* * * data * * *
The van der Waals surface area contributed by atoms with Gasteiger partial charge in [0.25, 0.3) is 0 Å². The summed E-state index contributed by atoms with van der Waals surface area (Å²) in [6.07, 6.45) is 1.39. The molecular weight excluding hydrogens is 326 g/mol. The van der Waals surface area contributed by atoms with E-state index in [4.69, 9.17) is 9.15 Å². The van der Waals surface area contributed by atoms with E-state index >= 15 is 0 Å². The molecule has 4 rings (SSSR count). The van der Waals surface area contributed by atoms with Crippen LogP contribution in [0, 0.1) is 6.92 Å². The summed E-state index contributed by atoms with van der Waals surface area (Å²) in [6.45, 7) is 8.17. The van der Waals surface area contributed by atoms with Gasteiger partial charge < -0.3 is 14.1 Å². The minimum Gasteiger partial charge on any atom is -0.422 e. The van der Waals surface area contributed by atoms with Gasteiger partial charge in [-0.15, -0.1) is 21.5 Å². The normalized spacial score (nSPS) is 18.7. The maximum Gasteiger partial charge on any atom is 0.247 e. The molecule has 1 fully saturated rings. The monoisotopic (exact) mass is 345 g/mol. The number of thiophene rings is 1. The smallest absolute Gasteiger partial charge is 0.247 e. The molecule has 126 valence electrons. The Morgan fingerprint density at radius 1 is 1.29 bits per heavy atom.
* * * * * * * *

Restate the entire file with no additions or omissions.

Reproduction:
The van der Waals surface area contributed by atoms with Gasteiger partial charge in [0.25, 0.3) is 0 Å². The summed E-state index contributed by atoms with van der Waals surface area (Å²) in [6.07, 6.45) is 1.39. The molecular weight excluding hydrogens is 326 g/mol. The van der Waals surface area contributed by atoms with E-state index in [4.69, 9.17) is 9.15 Å². The van der Waals surface area contributed by atoms with E-state index >= 15 is 0 Å². The molecule has 4 rings (SSSR count). The van der Waals surface area contributed by atoms with Crippen LogP contribution in [0, 0.1) is 6.92 Å². The summed E-state index contributed by atoms with van der Waals surface area (Å²) in [6.45, 7) is 8.17. The van der Waals surface area contributed by atoms with Gasteiger partial charge < -0.3 is 14.1 Å². The minimum Gasteiger partial charge on any atom is -0.422 e. The van der Waals surface area contributed by atoms with Gasteiger partial charge in [-0.15, -0.1) is 21.5 Å². The normalized spacial score (nSPS) is 18.7. The maximum Gasteiger partial charge on any atom is 0.247 e. The molecule has 1 fully saturated rings. The monoisotopic (exact) mass is 345 g/mol. The number of thiophene rings is 1. The smallest absolute Gasteiger partial charge is 0.247 e. The molecule has 126 valence electrons. The Morgan fingerprint density at radius 1 is 1.29 bits per heavy atom.